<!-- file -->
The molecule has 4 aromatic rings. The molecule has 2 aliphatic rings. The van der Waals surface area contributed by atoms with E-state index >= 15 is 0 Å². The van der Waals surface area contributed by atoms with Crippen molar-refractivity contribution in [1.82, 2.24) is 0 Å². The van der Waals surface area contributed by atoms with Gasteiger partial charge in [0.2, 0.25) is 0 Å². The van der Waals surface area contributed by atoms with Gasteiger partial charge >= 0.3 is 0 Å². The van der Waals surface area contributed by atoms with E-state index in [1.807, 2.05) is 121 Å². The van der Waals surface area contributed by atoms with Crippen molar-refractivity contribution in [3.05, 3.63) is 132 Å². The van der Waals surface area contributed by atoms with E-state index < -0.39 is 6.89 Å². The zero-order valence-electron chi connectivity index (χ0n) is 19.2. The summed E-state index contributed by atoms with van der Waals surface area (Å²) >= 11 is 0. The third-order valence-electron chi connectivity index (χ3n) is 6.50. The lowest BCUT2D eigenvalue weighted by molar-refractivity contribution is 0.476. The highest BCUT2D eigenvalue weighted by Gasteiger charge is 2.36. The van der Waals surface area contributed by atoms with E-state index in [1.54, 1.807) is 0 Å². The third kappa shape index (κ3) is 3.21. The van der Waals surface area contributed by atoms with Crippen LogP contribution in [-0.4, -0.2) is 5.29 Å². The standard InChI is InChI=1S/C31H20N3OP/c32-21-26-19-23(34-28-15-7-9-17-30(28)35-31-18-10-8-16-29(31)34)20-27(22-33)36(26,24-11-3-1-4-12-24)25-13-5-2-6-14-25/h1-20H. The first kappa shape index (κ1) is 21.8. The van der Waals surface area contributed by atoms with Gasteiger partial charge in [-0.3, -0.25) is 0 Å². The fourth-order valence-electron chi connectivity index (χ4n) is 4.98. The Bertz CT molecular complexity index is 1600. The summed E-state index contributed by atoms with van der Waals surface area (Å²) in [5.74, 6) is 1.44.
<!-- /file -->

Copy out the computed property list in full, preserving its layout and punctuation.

The molecule has 4 aromatic rings. The molecule has 2 aliphatic rings. The van der Waals surface area contributed by atoms with E-state index >= 15 is 0 Å². The van der Waals surface area contributed by atoms with Crippen molar-refractivity contribution in [1.82, 2.24) is 0 Å². The van der Waals surface area contributed by atoms with Gasteiger partial charge in [0.2, 0.25) is 0 Å². The van der Waals surface area contributed by atoms with Gasteiger partial charge >= 0.3 is 0 Å². The van der Waals surface area contributed by atoms with E-state index in [1.807, 2.05) is 121 Å². The van der Waals surface area contributed by atoms with Crippen molar-refractivity contribution in [3.05, 3.63) is 132 Å². The van der Waals surface area contributed by atoms with E-state index < -0.39 is 6.89 Å². The zero-order valence-electron chi connectivity index (χ0n) is 19.2. The summed E-state index contributed by atoms with van der Waals surface area (Å²) >= 11 is 0. The third-order valence-electron chi connectivity index (χ3n) is 6.50. The lowest BCUT2D eigenvalue weighted by molar-refractivity contribution is 0.476. The highest BCUT2D eigenvalue weighted by Gasteiger charge is 2.36. The van der Waals surface area contributed by atoms with E-state index in [1.54, 1.807) is 0 Å². The third kappa shape index (κ3) is 3.21. The van der Waals surface area contributed by atoms with Crippen LogP contribution in [-0.4, -0.2) is 5.29 Å². The standard InChI is InChI=1S/C31H20N3OP/c32-21-26-19-23(34-28-15-7-9-17-30(28)35-31-18-10-8-16-29(31)34)20-27(22-33)36(26,24-11-3-1-4-12-24)25-13-5-2-6-14-25/h1-20H. The first kappa shape index (κ1) is 21.8. The van der Waals surface area contributed by atoms with Gasteiger partial charge in [-0.3, -0.25) is 0 Å². The fourth-order valence-electron chi connectivity index (χ4n) is 4.98. The Bertz CT molecular complexity index is 1600. The summed E-state index contributed by atoms with van der Waals surface area (Å²) in [5.74, 6) is 1.44.